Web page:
Maria Amalia of Saxony (Maria Amalia Christina Franziska Xaveria Flora Walburga; 24 November 1724 – 27 September 1760) was a princess from the House of Wettin, the daughter of Augustus III of Poland and the wife of Charles III of Spain; she was the Queen consort of Naples and Sicily from 1738 till 1759 and then Queen consort of Spain from 1759 until her death in 1760. The mother of thirteen children, she enjoyed a loving relationship with her husband. A popular consort, she oversaw the construction of the Caserta Palace outside Naples as well as various other projects in her husband's domains. Moving to Spain in 1759, she then set about the improvements to the Royal Palace of Madrid but died of tuberculosis before its completion. Maria Amalia was politically active and openly participated in state affairs in both Naples and Spain.
She was born at Dresden Castle in Dresden, the daughter of Augustus III of Poland, Elector of Saxony and Maria Josepha of Austria, herself daughter of Joseph I, Holy Roman Emperor. Her mother was the first cousin of Empress Maria Theresa. The infant was baptised with the names Maria Amalia Christina Franziska Xaveria Flora Walburga, but known as Maria Amalia. One of 15 children, she was the sister of Frederick Christian, Elector of Saxony, Maria Anna Sophia of Saxony wife of her cousin Maximilian III Joseph, Elector of Bavaria; she was the older sister of Princess Maria Josepha of Saxony who was the mother of Louis XVI of France. Her youngest sister, Princess Kunigunde was a possible wife for the future Philippe Égalité. She grew up at the court of Dresden and was educated in French, dance and painting.
In 1737 Maria Amalia became engaged to Charles, King of Naples and Sicily, the future Charles III of Spain. The marriage was arranged by her future mother-in-law Elizabeth Farnese, after Elizabeth had failed to arrange a marriage of Charles to Anna Maria of Austria, and refused to agree to have him marry to Louise Élisabeth of France. In December 1737, a papal dispensation was made. The marriage date was confirmed on October 31, 1737. On May 8, 1738, Maria Amalia had a proxy ceremony at Dresden with her brother, Frederick Christian of Saxony, representing Charles. Since this marriage was looked upon favorably by the papacy, it soothed the diplomatic disagreements between Charles and the Papal states.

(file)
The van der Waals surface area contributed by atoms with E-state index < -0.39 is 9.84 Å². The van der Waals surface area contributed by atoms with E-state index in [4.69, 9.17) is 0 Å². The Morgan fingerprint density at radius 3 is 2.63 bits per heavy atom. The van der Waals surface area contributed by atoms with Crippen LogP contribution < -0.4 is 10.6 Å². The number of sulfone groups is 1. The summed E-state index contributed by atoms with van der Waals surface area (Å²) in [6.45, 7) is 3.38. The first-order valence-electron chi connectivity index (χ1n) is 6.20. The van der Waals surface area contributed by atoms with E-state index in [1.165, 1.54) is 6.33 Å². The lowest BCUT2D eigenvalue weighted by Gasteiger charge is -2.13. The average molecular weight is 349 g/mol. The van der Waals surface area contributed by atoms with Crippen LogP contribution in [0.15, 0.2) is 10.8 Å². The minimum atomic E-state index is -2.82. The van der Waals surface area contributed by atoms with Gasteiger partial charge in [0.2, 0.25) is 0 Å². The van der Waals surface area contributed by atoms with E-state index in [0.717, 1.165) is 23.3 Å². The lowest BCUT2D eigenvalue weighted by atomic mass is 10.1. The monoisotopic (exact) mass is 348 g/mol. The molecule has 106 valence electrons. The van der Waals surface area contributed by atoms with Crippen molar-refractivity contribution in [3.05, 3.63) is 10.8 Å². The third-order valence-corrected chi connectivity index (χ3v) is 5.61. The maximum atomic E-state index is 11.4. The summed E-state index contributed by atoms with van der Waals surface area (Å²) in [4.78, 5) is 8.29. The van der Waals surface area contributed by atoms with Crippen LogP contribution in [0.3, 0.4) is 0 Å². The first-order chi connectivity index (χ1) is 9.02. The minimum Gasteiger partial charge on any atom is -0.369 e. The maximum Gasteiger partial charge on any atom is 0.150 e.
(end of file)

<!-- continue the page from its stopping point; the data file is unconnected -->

In September 1760, a year after arriving in Madrid, Maria Amalia died from tuberculosis at the Buen Retiro Palace outside the capital. She was buried at the Royal Crypt in El Escorial. She was joined by her devoted husband in 1788.
Her descendants include today's King Juan Carlos I of Spain, Archduke Otto of Austria, Prince Henri, Count of Paris along with The Prince Napoléon as well as the two pretenders to the throne of the Kingdom of the Two Sicilies, Prince Carlo, Duke of Castro and the Infante Carlos, Duke of Calabria.
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